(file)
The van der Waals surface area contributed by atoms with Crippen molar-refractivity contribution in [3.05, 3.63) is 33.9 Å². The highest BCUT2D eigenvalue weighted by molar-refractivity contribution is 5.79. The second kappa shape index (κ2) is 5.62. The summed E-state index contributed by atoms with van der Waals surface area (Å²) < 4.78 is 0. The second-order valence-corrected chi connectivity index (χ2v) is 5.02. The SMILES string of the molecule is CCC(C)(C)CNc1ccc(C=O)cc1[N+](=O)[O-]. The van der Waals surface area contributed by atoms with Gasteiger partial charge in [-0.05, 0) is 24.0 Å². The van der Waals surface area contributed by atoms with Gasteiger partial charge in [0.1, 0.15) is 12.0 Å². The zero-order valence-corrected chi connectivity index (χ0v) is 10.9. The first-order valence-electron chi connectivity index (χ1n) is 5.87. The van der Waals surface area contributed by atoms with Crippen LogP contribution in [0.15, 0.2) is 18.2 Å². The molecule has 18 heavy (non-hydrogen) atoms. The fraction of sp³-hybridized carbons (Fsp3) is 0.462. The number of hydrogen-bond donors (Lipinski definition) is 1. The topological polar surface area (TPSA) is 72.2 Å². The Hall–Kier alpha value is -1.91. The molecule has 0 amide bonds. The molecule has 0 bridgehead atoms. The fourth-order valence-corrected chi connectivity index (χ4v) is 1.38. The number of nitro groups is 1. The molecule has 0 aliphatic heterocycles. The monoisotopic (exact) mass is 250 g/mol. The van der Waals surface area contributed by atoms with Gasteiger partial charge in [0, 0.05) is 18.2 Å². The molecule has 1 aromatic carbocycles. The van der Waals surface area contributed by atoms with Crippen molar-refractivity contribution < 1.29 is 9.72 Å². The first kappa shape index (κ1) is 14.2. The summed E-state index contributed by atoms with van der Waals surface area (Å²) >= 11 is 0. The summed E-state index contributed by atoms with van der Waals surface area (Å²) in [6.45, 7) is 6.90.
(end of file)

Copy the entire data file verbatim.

The van der Waals surface area contributed by atoms with Crippen molar-refractivity contribution in [3.05, 3.63) is 33.9 Å². The highest BCUT2D eigenvalue weighted by molar-refractivity contribution is 5.79. The second kappa shape index (κ2) is 5.62. The summed E-state index contributed by atoms with van der Waals surface area (Å²) < 4.78 is 0. The second-order valence-corrected chi connectivity index (χ2v) is 5.02. The SMILES string of the molecule is CCC(C)(C)CNc1ccc(C=O)cc1[N+](=O)[O-]. The van der Waals surface area contributed by atoms with Gasteiger partial charge in [-0.05, 0) is 24.0 Å². The van der Waals surface area contributed by atoms with Gasteiger partial charge in [0.1, 0.15) is 12.0 Å². The zero-order valence-corrected chi connectivity index (χ0v) is 10.9. The first-order valence-electron chi connectivity index (χ1n) is 5.87. The van der Waals surface area contributed by atoms with Crippen LogP contribution in [0.15, 0.2) is 18.2 Å². The molecule has 18 heavy (non-hydrogen) atoms. The fraction of sp³-hybridized carbons (Fsp3) is 0.462. The number of hydrogen-bond donors (Lipinski definition) is 1. The topological polar surface area (TPSA) is 72.2 Å². The Hall–Kier alpha value is -1.91. The molecule has 0 amide bonds. The molecule has 0 bridgehead atoms. The fourth-order valence-corrected chi connectivity index (χ4v) is 1.38. The number of nitro groups is 1. The molecule has 0 aliphatic heterocycles. The monoisotopic (exact) mass is 250 g/mol. The van der Waals surface area contributed by atoms with Gasteiger partial charge in [0, 0.05) is 18.2 Å². The molecule has 1 aromatic carbocycles. The van der Waals surface area contributed by atoms with Crippen molar-refractivity contribution < 1.29 is 9.72 Å². The first kappa shape index (κ1) is 14.2. The summed E-state index contributed by atoms with van der Waals surface area (Å²) >= 11 is 0. The summed E-state index contributed by atoms with van der Waals surface area (Å²) in [6.45, 7) is 6.90.